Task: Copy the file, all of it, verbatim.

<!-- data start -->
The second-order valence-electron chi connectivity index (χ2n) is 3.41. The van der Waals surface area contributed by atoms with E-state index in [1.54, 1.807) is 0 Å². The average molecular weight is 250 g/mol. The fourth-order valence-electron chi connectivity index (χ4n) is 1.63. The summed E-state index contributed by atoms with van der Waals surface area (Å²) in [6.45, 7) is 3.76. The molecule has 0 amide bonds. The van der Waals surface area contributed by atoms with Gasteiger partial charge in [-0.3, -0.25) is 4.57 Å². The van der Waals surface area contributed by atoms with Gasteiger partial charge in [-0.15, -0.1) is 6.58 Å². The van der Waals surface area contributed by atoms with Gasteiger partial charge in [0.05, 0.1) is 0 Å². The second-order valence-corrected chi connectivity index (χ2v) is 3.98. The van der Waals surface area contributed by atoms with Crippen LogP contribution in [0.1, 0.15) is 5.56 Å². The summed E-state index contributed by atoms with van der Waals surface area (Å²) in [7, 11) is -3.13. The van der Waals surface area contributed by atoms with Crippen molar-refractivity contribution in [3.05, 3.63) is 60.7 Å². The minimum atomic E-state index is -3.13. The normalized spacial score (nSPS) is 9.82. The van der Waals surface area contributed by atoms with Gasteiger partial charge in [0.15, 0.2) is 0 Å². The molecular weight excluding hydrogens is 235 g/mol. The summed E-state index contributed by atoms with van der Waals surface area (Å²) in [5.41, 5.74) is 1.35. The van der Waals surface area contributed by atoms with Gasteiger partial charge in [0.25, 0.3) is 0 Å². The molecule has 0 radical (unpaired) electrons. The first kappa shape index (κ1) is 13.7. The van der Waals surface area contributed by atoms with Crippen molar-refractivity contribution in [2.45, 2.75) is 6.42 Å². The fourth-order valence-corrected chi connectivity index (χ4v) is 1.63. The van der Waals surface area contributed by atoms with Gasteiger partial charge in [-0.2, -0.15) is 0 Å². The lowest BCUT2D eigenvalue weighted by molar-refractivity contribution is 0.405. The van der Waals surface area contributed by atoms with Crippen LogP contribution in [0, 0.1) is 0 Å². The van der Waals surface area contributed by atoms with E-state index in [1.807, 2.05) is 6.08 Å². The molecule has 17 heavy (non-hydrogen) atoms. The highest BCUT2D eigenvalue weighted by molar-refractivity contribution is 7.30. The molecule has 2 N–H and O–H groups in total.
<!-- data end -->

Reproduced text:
The second-order valence-electron chi connectivity index (χ2n) is 3.41. The van der Waals surface area contributed by atoms with E-state index in [1.54, 1.807) is 0 Å². The average molecular weight is 250 g/mol. The fourth-order valence-electron chi connectivity index (χ4n) is 1.63. The summed E-state index contributed by atoms with van der Waals surface area (Å²) in [6.45, 7) is 3.76. The molecule has 0 amide bonds. The van der Waals surface area contributed by atoms with Gasteiger partial charge in [-0.3, -0.25) is 4.57 Å². The van der Waals surface area contributed by atoms with Gasteiger partial charge in [-0.15, -0.1) is 6.58 Å². The van der Waals surface area contributed by atoms with Gasteiger partial charge in [0.05, 0.1) is 0 Å². The second-order valence-corrected chi connectivity index (χ2v) is 3.98. The van der Waals surface area contributed by atoms with Crippen LogP contribution in [0.1, 0.15) is 5.56 Å². The summed E-state index contributed by atoms with van der Waals surface area (Å²) in [7, 11) is -3.13. The van der Waals surface area contributed by atoms with Crippen molar-refractivity contribution in [3.05, 3.63) is 60.7 Å². The minimum atomic E-state index is -3.13. The normalized spacial score (nSPS) is 9.82. The van der Waals surface area contributed by atoms with Gasteiger partial charge in [0.15, 0.2) is 0 Å². The molecular weight excluding hydrogens is 235 g/mol. The summed E-state index contributed by atoms with van der Waals surface area (Å²) in [5.41, 5.74) is 1.35. The van der Waals surface area contributed by atoms with Gasteiger partial charge in [0.25, 0.3) is 0 Å². The molecule has 0 radical (unpaired) electrons. The first kappa shape index (κ1) is 13.7. The van der Waals surface area contributed by atoms with Crippen molar-refractivity contribution in [2.45, 2.75) is 6.42 Å². The fourth-order valence-corrected chi connectivity index (χ4v) is 1.63. The van der Waals surface area contributed by atoms with Gasteiger partial charge in [-0.2, -0.15) is 0 Å². The lowest BCUT2D eigenvalue weighted by molar-refractivity contribution is 0.405. The van der Waals surface area contributed by atoms with Crippen LogP contribution in [0, 0.1) is 0 Å². The van der Waals surface area contributed by atoms with E-state index in [1.807, 2.05) is 6.08 Å². The molecule has 17 heavy (non-hydrogen) atoms. The highest BCUT2D eigenvalue weighted by molar-refractivity contribution is 7.30. The molecule has 2 N–H and O–H groups in total.